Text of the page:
There was another pause, then Mum began stroking Dom’s hair. “Zee goblins,” she said, slipping back into her French accent. “Zhey were unhappy with zee wizards. Zhey attacked zee people in Gringotts. When zee Ministry tried to help, zee goblins made the zee building collapse. Many of zee Ministry workers ended up casting curses zhat hit people like your papa.”
“Did anyone die?” Louis asked.
“Lou!” I said, appalled that he would ask such a question.
Mum nodded slowly. “A few people. Not anyone we know, zhough.”
Dom detached herself from Mum and went over to Dad’s bed. Tears were brimming in her eyes as she examined his face. “It’s alright, ma chere. Il va mieux.” He’s going to be better, Mum told her from across the room. “Ne pleure pas.” Don’t cry.
I squeezed my eyes shut at the sight, feeling like crying, but I just didn’t have the energy to. I wanted to sink into a chair and fall asleep, not stand here watching this scene unfold.
After a minute of silence, Mum glanced at me, and I realized from her eyes that she was furious. “Let’s talk for a moment, Victoire,” Mum said, grabbing my arm and pulling me out into the hallway.
Her eyes were flashing a steel grey colour that had to symbolize danger. As soon as the door closed, she rounded on me. “What were you thinking?” she demanded in French.
I bit my lip. “I was worried, Mum. Your letter scared me. I didn’t know what to do. So, so I was going to the owlery to write you, but I met Professor McGonagall on the way. She told me that she’d help get us here.”
“Do you see your sister?” Mum continued, ignoring me. “She is crying over your father. There is nothing she can do to wake him up, and now she is misérable.”
I closed my eyes, feeling anger start to bubble up in my stomach. “Mum, listen. You weren’t exactly clear about how Dad was going to be. From what I gathered, he had been on the brink of death. I wasn’t about to stay at Hogwarts while my own father died!”
“Why am I always at fault?” Mum asked, putting her hands on her hips. “Honestly, Victoire, you’re my most difficult child, always mad at me for some reason or another.”
That was just plain unfair. “Most difficult?” I scoffed. “I wonder why that is? Maybe it’s because you favour Dom in everything. You ignore me. You hate me!”
“Stop making a scene,” Mum hissed. “I don’t hate you. And I don’t have a favourite child.”
I rolled my eyes. “Of course you don’t. You send Dom extra pocket money all the time. Did mine get lost in the post? What about how you never talk to me, except to scold me, but precious Dom can do no wrong?”Now that I was started, there was no way I was giving up easily.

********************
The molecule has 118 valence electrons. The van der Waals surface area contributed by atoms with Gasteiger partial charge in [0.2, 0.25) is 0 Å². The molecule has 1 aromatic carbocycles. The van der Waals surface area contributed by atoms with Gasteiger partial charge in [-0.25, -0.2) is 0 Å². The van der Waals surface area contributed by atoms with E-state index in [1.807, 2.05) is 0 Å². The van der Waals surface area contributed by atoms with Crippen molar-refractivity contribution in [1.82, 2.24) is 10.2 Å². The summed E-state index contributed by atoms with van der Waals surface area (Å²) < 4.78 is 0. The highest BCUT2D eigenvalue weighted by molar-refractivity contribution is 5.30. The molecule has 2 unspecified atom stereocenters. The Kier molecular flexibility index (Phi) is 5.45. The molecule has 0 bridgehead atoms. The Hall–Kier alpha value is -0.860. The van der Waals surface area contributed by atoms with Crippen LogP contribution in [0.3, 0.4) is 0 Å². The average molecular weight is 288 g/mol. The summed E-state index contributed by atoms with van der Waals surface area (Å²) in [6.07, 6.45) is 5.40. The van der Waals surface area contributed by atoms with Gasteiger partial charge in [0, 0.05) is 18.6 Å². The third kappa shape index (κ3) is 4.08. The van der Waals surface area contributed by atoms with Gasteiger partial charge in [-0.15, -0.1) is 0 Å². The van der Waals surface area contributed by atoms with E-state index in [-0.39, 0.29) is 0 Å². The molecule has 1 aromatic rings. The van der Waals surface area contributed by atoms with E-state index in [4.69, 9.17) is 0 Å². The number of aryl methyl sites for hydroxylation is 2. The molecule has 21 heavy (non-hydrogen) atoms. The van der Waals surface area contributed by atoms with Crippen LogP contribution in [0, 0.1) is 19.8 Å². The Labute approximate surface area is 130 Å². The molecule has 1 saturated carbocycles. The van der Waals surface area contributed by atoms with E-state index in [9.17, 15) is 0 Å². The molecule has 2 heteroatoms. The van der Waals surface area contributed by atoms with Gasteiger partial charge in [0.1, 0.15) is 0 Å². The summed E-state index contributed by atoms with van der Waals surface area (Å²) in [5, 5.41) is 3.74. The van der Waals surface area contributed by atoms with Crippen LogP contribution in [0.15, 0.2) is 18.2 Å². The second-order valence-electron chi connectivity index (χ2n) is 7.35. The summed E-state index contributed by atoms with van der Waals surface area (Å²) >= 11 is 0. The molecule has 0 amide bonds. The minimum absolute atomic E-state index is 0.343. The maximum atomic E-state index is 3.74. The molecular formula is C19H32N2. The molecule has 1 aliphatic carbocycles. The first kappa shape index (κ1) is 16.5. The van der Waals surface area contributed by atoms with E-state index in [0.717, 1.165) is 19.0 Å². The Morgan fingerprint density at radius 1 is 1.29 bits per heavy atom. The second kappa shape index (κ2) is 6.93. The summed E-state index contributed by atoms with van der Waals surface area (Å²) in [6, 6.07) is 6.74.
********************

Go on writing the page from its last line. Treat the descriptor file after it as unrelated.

Mum blushed a bit, either in rage or embarrassment. “That’s not fair, Victoire,” she said suddenly. “You know that I love you. You’re my baby, my first child. I could never hate you. But you know that Dominique is also my daughter and I love her too. You’re not an only child.”
“You know, I don’t even care about the pocket money,” I continued. “I don’t give a damn! But I hate that you didn’t bother to tell me about Dad’s injuries until three in the bloody morning. Dom heard before bed time, of course, but no, you leave Vicky in the bloody dark. You know that he’s my father too!”
“Stop yelling,” Mum said finally. “You’re over reacting, Vicky. Calm down. It’s not a big deal.”
I bit my lip. “Alright,” I said finally. “I’m sorry.”
Mum nodded once. “Good. Now, tell me again why you thought it was such a good idea to bring your sister and brother here?”
“Because I care about him!” I told her, starting to yell again. “Obviously you don’t care about us at all. None of us! You think that you can just keep us safe at Hogwarts away from all of this. But I’m not a kid, Mum. Imagine, what if Dad had died and we’d never seen him, since you were too careful and kept us at school!”
“I’m not over protective,” Mum’s voice got shrill again. “Victoire, you’re being unfair!”
I laughed at the irony. “Me? Unfair? Mum, I’m the fairest person out there. You’re the one who’s being so unreasonable! All you care about is France and being alone, without your kids! You’re the worst kind of mother that there is.” The words were cruel, but true.
“Don’t insult me, Victoire,” my mum said softly. “Don’t try to tell me that I don’t love my children. That’s a lie. I love all of you and you know it.”
I scoffed. “Not true, I know you favour Dom and I can’t stand it anymore Mum! Why don’t you understand that? See, here you are talking to me, it’s half Dom’s fault we’re here. She got the letter first after all. I’m sick and tired of this double standard. If you hate me, why don’t you just say so, so that I can say that I hate you!” With the last words, I shoved the woman back, with more force than I intended, so that she took several steps back before falling to the floor.
After a second, she looked up, eyes streaming tears. “GO!” she shouted. “Get away from me! And don’t bother coming back!”
Dramatic, yes I know. As always, reviews are love. Let me know what you think of this twist.